Make Your Experiences Count. They Can Change the World.
LET’S BRING ALL OF OUR KNOWLEDGE AND EXPERIENCES TOGETHER.
TOGETHER WE KNOW MORE. TOGETHER WE ACHIEVE MORE. TOGETHER WE DO BETTER.
Published: August 30, 2021
This is the second episode of our report special. This time, Ulrike Bey, Programme Coorindator of Kenya and Tanzania, shares her point of view on the reports 2020 with us. We talked about suprises, lessons learned and highlights that came along with the report process.
How would you describe the reporting process in general?
The process is strictly standardised – in both programmes: Technical Advisor Programme (TAP) and co-financing projects. First, we send out the notification to the Regional Office that the reporting period is coming up and provide them with the exact deadlines. The Regional Office gets active and requests the reports from Technical Advisors (TAs) and the project partners. Once sent in, these are processed by the Regional Office first. Ideally, when they are sent over to us, they are pretty much finished. Sometimes we have to ask for a few figures or details to make sure that everything matches – but for the most part the reports were already very well prepared.
In the Vienna office we then process the reports: the individual partner reports for the Member Organisations, and for the ADA framework Friedbert and I compile the information for the East Africa programme report.
It works very similarly with the TA reports. We receive the short and long reports, read them again and then file them or extract information for the programme report. We are dealing with very administrative processes here.
In general, I think that on the one hand the reports are important, because they show the project progress and are an important management tool. On the other hand, you always have to take into account that they only cover a small piece of what has actually happened, only the piece that exactly corresponds with what is requested by the report specifications. This means that in order to get the big picture the reports won’t be enough. There is a higher chance to get a more accurate overview if you regularly visit the projects and therefore are able to link the information.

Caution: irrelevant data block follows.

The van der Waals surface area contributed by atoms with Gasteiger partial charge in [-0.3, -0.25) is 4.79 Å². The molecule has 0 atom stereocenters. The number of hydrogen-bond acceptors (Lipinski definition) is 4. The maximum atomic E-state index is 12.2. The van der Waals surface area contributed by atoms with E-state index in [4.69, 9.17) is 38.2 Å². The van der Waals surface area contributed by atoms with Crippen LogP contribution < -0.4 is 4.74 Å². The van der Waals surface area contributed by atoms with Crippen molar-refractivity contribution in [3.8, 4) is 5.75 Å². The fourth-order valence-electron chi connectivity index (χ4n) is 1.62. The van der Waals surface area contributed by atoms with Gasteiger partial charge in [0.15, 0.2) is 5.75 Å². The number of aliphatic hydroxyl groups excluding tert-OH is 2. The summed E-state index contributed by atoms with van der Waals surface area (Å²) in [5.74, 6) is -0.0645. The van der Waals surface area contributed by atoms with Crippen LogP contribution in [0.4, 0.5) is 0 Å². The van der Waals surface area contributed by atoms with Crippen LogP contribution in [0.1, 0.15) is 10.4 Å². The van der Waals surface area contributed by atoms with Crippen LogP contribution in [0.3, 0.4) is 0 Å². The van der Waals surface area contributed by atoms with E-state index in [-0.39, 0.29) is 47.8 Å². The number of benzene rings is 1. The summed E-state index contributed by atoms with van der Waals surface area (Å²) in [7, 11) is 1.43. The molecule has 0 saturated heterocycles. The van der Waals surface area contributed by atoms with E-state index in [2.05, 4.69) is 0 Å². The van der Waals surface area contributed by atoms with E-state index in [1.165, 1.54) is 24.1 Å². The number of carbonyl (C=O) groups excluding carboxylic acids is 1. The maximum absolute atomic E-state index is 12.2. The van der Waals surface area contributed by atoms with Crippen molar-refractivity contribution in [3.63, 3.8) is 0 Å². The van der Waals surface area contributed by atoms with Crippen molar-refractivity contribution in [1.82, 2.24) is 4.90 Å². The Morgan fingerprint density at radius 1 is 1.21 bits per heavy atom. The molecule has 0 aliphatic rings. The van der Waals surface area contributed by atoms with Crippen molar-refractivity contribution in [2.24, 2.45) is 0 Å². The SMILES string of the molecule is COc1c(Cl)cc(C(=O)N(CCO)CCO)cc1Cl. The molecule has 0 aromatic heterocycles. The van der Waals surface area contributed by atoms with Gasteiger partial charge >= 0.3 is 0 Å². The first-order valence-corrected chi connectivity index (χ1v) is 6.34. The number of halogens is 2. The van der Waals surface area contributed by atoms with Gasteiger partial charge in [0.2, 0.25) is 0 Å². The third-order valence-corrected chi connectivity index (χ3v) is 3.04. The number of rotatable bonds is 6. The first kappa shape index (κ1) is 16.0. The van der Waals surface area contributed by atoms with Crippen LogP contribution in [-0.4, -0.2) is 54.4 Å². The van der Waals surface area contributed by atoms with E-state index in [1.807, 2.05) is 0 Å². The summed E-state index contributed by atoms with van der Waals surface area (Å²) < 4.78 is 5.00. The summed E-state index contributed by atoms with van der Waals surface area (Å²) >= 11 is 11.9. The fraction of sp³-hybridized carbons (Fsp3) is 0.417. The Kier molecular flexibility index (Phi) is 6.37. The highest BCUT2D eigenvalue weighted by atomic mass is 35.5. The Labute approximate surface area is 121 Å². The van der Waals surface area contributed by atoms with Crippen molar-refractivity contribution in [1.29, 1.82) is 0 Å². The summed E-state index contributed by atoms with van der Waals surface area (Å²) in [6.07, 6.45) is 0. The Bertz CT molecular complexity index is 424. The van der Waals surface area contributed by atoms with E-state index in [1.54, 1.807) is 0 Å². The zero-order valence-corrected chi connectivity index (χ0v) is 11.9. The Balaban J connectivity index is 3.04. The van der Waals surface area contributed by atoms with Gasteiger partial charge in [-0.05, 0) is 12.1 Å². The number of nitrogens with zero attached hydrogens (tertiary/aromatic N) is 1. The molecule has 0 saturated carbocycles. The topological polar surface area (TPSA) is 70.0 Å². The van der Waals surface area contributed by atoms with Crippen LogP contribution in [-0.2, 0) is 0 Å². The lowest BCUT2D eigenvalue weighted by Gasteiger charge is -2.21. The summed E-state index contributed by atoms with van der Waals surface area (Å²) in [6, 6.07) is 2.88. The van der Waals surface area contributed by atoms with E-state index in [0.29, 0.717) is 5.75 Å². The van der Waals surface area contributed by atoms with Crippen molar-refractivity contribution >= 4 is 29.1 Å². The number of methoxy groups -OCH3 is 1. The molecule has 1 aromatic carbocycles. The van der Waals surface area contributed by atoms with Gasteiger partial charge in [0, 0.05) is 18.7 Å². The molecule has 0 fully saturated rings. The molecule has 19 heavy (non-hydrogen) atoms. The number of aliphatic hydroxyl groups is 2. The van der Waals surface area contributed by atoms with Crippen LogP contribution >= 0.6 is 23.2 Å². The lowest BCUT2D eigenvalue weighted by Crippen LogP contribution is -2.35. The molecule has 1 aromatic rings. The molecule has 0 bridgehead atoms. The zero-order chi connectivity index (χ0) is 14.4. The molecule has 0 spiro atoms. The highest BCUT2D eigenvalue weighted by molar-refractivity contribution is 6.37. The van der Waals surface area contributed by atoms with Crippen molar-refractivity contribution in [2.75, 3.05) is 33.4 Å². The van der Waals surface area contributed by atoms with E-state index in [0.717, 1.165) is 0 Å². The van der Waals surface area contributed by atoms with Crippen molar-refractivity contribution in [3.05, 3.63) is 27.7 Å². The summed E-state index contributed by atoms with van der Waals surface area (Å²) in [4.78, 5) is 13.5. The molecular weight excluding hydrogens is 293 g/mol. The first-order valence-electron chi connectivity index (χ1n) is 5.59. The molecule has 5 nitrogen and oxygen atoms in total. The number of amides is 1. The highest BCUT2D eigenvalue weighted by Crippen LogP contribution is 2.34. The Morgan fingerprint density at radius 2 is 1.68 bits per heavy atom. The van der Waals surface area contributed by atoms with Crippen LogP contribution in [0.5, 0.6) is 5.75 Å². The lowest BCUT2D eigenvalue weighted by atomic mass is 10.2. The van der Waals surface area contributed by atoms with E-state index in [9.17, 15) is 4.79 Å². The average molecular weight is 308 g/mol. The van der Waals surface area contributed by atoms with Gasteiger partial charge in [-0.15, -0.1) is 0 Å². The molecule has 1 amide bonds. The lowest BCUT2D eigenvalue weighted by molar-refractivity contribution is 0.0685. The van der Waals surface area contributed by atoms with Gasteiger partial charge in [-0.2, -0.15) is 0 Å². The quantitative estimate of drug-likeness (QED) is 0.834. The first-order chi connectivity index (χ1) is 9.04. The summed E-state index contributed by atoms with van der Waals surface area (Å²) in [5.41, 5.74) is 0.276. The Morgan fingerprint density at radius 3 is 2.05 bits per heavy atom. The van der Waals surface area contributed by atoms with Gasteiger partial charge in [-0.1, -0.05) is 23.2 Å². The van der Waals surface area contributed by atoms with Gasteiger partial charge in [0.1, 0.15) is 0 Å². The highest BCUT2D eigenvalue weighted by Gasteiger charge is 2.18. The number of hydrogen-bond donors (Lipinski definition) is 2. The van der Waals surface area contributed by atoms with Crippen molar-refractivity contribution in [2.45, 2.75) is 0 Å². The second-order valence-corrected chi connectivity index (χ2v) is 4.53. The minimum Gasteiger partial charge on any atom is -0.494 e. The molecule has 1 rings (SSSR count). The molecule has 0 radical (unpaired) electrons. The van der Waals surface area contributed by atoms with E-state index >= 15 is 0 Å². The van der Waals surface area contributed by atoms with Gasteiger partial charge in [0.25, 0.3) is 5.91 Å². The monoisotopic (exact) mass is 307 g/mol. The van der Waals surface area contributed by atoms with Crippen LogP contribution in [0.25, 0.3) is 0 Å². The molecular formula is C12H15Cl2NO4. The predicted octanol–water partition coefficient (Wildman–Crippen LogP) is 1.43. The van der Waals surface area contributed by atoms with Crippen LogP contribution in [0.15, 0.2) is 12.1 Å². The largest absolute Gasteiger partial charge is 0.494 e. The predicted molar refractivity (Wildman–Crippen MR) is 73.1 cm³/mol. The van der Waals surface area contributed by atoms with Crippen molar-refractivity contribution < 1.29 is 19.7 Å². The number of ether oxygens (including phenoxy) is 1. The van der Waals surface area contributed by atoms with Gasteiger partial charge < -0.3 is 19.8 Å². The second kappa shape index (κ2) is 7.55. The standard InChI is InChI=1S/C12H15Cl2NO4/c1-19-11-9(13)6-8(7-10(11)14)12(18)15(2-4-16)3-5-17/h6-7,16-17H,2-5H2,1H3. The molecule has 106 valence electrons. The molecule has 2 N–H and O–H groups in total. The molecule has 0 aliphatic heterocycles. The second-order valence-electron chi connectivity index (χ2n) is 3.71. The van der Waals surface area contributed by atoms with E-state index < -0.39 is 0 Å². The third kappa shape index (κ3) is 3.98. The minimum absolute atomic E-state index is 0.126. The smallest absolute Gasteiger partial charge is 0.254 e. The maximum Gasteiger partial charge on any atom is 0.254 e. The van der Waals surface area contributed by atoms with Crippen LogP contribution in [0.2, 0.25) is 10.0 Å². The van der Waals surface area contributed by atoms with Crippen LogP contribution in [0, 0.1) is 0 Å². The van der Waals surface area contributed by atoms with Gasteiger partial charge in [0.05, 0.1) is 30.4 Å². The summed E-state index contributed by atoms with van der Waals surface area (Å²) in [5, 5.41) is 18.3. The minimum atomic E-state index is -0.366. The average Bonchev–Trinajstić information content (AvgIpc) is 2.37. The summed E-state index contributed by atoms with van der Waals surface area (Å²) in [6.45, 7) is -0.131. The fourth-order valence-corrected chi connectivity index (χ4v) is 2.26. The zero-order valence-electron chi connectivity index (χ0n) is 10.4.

Where there any surprises for you this year? Did you find any unexpected results?
Despite Corona, a lot has happened and the partners were able to implement many of their planned activities. In Tanzania, COVID-19 did not play a big role officially, which was due to the state policy – “There is no Corona”. For this reason, there were only little precautionary measures and most of the planned activities took place as usual. People who reported on Corona despite state policy faced sanctions. Nevertheless, partners engaged in awareness raising, hygiene education, distribution of soap etc.
What were the most important learnings and take-aways from the report?
For some partner organisations, it is still a challenge to deliver the numbers that we ask for in the reports, especially the ones contributing to the overall programme, because these do not make much sense in their project logic. I’m thinking we might also have to review our report standards…, or we could probably be more effective by focusing on supporting our partner organisations more to provide a better understanding of what it means to report against certain indicators.
What were your highlights in 2020?
In the Policy Dialogue project in the ADA framework it was great to see how the capacity building bears fruit as partners apply what they learned through small actions and policy dialogue engagements.
Another personal highlight is the team in Uganda. The team is now well established that the reporting process this year ran really smoothly. We have received really good quality reports.
Solomon Mbubi, Finance Programme Manager, Jonathan Bua, Coordinator for Policy Dialogue and related framework projects, and Nobert Banio, Coordinator of the ERI programme, have all delivered very good narrative reports. You could tell that they put a lot of effort into it. The difference to previous years is remarkable.
And when you finally see the complete programme report compiling all five East African countries we work in it is really impressive!
Is there anything you want to add? Do you want to share anything else with us?
Yes. I would like to add that we should work on improving the reporting process. We need a tool that allows us to digitalise the entire process and that makes our work quicker and easier.
I am aware of the fact that the digital world has its limitations, too – it is no magic cure and won’t provide us with missing or wrong types of data, that might focus too much on quantities, for instance. Neither does it solve the problem that some indicators do not fit well. Certain processes, like input of data, data processing, etc. would, however, be way more efficient than working with excel sheets for instance. I think it would be a win-win for everyone involved.